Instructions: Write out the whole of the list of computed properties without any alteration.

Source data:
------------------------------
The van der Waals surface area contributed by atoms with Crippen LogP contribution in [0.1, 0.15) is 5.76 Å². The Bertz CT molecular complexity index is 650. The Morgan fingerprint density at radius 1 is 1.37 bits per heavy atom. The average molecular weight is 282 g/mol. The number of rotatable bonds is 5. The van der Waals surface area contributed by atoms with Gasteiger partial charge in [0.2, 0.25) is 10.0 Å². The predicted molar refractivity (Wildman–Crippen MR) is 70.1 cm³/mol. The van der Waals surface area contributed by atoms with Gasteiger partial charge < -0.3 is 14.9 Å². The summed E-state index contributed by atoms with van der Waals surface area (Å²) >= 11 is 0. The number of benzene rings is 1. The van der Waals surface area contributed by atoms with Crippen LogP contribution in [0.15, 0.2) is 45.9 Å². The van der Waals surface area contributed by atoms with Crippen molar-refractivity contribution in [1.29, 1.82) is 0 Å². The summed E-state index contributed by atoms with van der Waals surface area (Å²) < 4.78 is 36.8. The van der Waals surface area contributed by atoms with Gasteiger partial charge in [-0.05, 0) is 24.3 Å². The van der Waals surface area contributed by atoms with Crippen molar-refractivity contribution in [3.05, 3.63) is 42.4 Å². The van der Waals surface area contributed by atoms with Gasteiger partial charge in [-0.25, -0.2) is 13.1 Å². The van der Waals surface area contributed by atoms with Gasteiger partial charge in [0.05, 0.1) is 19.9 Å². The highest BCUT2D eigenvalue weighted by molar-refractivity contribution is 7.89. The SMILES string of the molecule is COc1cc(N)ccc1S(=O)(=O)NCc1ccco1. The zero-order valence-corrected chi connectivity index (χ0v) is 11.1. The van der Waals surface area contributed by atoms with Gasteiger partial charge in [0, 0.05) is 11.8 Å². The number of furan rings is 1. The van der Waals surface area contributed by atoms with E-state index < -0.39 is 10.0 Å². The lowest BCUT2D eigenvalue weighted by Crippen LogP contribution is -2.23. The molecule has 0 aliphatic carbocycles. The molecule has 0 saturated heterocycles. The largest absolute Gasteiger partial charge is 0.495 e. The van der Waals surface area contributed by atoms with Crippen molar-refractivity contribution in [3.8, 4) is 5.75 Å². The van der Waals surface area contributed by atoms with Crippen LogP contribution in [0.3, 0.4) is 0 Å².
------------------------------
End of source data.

The van der Waals surface area contributed by atoms with Crippen LogP contribution in [0.1, 0.15) is 5.76 Å². The Bertz CT molecular complexity index is 650. The Morgan fingerprint density at radius 1 is 1.37 bits per heavy atom. The average molecular weight is 282 g/mol. The number of rotatable bonds is 5. The van der Waals surface area contributed by atoms with Gasteiger partial charge in [0.2, 0.25) is 10.0 Å². The predicted molar refractivity (Wildman–Crippen MR) is 70.1 cm³/mol. The van der Waals surface area contributed by atoms with Gasteiger partial charge < -0.3 is 14.9 Å². The summed E-state index contributed by atoms with van der Waals surface area (Å²) >= 11 is 0. The number of benzene rings is 1. The van der Waals surface area contributed by atoms with Crippen LogP contribution in [0.15, 0.2) is 45.9 Å². The van der Waals surface area contributed by atoms with Crippen molar-refractivity contribution in [1.29, 1.82) is 0 Å². The summed E-state index contributed by atoms with van der Waals surface area (Å²) < 4.78 is 36.8. The van der Waals surface area contributed by atoms with Gasteiger partial charge in [-0.05, 0) is 24.3 Å². The van der Waals surface area contributed by atoms with Crippen molar-refractivity contribution in [3.05, 3.63) is 42.4 Å². The van der Waals surface area contributed by atoms with Gasteiger partial charge in [-0.25, -0.2) is 13.1 Å². The van der Waals surface area contributed by atoms with Gasteiger partial charge in [0.05, 0.1) is 19.9 Å². The highest BCUT2D eigenvalue weighted by molar-refractivity contribution is 7.89. The SMILES string of the molecule is COc1cc(N)ccc1S(=O)(=O)NCc1ccco1. The zero-order valence-corrected chi connectivity index (χ0v) is 11.1. The van der Waals surface area contributed by atoms with Gasteiger partial charge in [0, 0.05) is 11.8 Å². The number of furan rings is 1. The van der Waals surface area contributed by atoms with E-state index < -0.39 is 10.0 Å². The lowest BCUT2D eigenvalue weighted by Crippen LogP contribution is -2.23. The molecule has 0 aliphatic carbocycles. The molecule has 0 saturated heterocycles. The largest absolute Gasteiger partial charge is 0.495 e. The van der Waals surface area contributed by atoms with Crippen molar-refractivity contribution in [3.8, 4) is 5.75 Å². The van der Waals surface area contributed by atoms with Crippen LogP contribution in [0.3, 0.4) is 0 Å².